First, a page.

JEFFERSON CITY • Gleeful Republicans in the Missouri House of Representatives said Wednesday that they will use their historic majority to make state government smaller and Missouri more business-friendly.
Speaker-elect Steve Tilley said their agenda will include a measure eliminating the state income tax and replacing it with a higher sales tax. The so-called "fair tax" is a priority of retired St. Louis financier Rex Sinquefield, who has contributed hundreds of thousands of dollars to lawmakers, Tilley among them.
Republicans picked up a record-breaking 17 House seats in Tuesday's election. They knocked off 10 Democratic incumbents representing every corner of the state and seized seven open seats held by retiring Democrats.
The results gave the GOP a 106-57 lock on the chamber. Never before has the party held that many House seats.
Tilley said legislators have a mandate to pursue the GOP's top priority: creating jobs. He said the House will focus on revamping state taxes, business regulations and the legal system.
Tilley, an optometrist from Perryville, said voters weren't anti-incumbent — just anti-Democrat.
"The theme on the national level was change. But on the state level, it was change, but just change away from the Democrats," he said at a news conference in the Capitol.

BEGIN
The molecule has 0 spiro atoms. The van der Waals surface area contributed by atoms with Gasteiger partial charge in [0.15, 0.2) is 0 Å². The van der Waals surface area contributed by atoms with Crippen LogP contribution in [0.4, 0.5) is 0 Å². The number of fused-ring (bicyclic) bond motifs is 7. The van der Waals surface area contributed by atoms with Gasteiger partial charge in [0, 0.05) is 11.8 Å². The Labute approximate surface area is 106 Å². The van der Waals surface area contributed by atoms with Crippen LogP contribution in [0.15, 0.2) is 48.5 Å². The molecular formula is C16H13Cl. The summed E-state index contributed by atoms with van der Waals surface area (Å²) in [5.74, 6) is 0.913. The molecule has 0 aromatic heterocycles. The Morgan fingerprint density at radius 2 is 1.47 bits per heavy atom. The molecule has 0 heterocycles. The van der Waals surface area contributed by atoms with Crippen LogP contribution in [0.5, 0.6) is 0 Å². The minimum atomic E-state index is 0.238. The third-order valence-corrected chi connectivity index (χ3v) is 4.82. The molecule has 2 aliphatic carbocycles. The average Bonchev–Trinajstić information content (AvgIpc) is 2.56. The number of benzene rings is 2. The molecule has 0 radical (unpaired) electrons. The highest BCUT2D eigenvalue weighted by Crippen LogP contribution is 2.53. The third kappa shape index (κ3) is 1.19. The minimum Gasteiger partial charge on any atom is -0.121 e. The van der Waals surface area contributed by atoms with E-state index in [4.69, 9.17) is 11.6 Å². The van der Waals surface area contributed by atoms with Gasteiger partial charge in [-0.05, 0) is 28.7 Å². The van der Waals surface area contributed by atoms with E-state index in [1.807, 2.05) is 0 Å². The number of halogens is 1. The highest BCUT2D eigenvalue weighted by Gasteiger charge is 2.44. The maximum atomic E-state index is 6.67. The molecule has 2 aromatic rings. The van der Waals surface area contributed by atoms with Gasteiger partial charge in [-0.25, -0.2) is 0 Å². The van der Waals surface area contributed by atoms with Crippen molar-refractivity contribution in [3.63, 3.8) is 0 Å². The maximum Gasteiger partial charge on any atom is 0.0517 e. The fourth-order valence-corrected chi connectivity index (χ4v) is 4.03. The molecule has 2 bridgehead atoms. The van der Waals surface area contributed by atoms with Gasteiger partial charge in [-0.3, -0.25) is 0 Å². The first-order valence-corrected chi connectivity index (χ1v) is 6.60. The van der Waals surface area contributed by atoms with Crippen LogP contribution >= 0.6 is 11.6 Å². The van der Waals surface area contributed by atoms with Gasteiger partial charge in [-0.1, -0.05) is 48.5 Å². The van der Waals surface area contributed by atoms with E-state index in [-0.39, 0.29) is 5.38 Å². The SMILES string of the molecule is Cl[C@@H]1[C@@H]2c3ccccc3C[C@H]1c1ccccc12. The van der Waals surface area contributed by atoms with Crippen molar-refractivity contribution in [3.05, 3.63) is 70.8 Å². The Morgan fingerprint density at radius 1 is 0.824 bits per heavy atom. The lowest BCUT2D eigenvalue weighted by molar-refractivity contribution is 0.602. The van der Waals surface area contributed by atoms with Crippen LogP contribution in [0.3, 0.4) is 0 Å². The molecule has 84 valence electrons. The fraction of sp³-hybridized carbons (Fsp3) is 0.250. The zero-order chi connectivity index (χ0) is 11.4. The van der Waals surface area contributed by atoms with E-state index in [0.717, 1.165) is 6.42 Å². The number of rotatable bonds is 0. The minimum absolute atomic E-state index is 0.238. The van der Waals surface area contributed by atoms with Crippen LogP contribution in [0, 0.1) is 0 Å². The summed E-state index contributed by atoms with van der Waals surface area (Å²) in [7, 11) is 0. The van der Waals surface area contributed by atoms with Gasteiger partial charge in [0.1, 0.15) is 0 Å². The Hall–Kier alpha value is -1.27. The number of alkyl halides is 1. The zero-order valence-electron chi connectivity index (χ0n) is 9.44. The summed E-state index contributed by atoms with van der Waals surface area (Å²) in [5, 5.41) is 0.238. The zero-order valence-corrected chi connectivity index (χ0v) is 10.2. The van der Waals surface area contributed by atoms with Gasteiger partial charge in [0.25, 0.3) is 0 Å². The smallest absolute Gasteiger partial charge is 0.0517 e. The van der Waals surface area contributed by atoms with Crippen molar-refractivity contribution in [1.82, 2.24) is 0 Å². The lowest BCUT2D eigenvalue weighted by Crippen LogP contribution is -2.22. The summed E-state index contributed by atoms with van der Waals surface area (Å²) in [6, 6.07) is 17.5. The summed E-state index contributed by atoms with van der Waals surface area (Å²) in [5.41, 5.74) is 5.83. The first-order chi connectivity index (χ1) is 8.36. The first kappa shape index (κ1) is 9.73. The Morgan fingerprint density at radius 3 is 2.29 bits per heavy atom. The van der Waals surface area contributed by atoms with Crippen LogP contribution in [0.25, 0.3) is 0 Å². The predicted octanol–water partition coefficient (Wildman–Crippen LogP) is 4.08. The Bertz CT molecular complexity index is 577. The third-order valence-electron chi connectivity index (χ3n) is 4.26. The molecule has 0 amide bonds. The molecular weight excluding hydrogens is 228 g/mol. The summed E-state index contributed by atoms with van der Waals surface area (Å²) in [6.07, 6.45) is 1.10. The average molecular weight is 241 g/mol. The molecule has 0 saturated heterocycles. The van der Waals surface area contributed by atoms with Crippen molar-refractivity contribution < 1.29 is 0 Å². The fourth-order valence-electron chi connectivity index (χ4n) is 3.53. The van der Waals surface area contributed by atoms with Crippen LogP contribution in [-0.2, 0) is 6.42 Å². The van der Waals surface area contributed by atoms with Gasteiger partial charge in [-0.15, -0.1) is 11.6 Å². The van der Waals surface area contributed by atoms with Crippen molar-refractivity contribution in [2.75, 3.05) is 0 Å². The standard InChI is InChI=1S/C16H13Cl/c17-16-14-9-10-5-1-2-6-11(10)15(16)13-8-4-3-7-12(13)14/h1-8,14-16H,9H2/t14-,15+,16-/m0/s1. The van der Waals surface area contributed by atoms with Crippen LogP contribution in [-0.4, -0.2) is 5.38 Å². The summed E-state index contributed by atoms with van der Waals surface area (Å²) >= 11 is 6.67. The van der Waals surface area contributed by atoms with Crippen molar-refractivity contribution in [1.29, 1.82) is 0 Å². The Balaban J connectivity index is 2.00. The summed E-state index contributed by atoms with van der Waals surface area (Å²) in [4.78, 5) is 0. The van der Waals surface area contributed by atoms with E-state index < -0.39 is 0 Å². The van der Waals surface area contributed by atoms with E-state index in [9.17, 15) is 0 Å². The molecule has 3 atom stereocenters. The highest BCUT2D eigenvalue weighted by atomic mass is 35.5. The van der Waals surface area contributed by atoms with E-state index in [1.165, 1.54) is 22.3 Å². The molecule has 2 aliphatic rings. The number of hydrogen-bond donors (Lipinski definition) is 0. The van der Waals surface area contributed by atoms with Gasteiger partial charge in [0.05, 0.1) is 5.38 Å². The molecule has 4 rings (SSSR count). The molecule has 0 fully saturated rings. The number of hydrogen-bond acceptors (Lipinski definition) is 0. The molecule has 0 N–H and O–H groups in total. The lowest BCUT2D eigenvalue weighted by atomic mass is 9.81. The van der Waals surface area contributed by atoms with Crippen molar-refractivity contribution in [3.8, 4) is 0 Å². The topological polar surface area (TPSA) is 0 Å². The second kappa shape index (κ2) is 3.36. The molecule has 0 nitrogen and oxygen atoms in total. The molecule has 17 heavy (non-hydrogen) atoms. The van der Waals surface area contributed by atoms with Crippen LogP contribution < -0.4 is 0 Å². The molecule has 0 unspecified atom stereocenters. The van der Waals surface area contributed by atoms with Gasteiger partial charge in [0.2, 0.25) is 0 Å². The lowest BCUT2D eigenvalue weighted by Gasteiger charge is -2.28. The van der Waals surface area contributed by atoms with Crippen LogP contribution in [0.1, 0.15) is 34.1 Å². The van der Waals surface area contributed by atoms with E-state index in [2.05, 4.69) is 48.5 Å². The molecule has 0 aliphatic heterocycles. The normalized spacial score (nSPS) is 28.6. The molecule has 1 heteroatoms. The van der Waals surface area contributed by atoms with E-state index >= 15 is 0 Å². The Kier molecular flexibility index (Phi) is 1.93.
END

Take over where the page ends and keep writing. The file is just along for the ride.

Tilley was surrounded by his newly elected GOP colleagues, who voted in a closed caucus Wednesday to tap him as the next speaker. The full chamber must vote on his selection when the Legislature convenes in January. But with Republicans united, that's just a formality.
The St. Louis region will gain representation in the leadership circle: Rep. Tim Jones, R-Eureka, will be the majority leader, the traffic cop who decides what gets debated on the House floor.
Also high on Tilley's priority list: revamping the state's nonpartisan court plan. He said the current system, which relies on screening panels to forward judicial nominees to the governor, gives too much power to "unelected individuals."
Democrats said Tuesday's election reflected voters' unease with national problems, not state issues.
"It was obviously a cataclysmic event at a much higher level than a state campaign," said Rep. Mike Talboy, D-Kansas City. He is expected to be elected minority leader by fellow Democrats today.
It's likely to be a subdued gathering. The Democrats' casualties included some legislators who hadn't even been high on their watch list, such as Reps. Jeff Roorda of Barnhart and Jason Grill of Parkville.
In the St. Louis region, other vanquished Democrats included Reps. Kenny Biermann in St. Charles County, Vicki Englund in south St. Louis County and Sam Komo and Michael Frame in Jefferson County.
But looking forward, both sides said getting the state budget under control will require bipartisan cooperation.
"We're going to have to make massive cuts," said the new budget chairman, Rep. Ryan Silvey, R-Kansas City.
Tilley said his style was to reach across the aisle and work with Democrats, including Gov. Jay Nixon.
"What the voters told us was, we want you to do what every family and every business does, which is, when times get tough, tighten your belt and live within your means," Tilley said.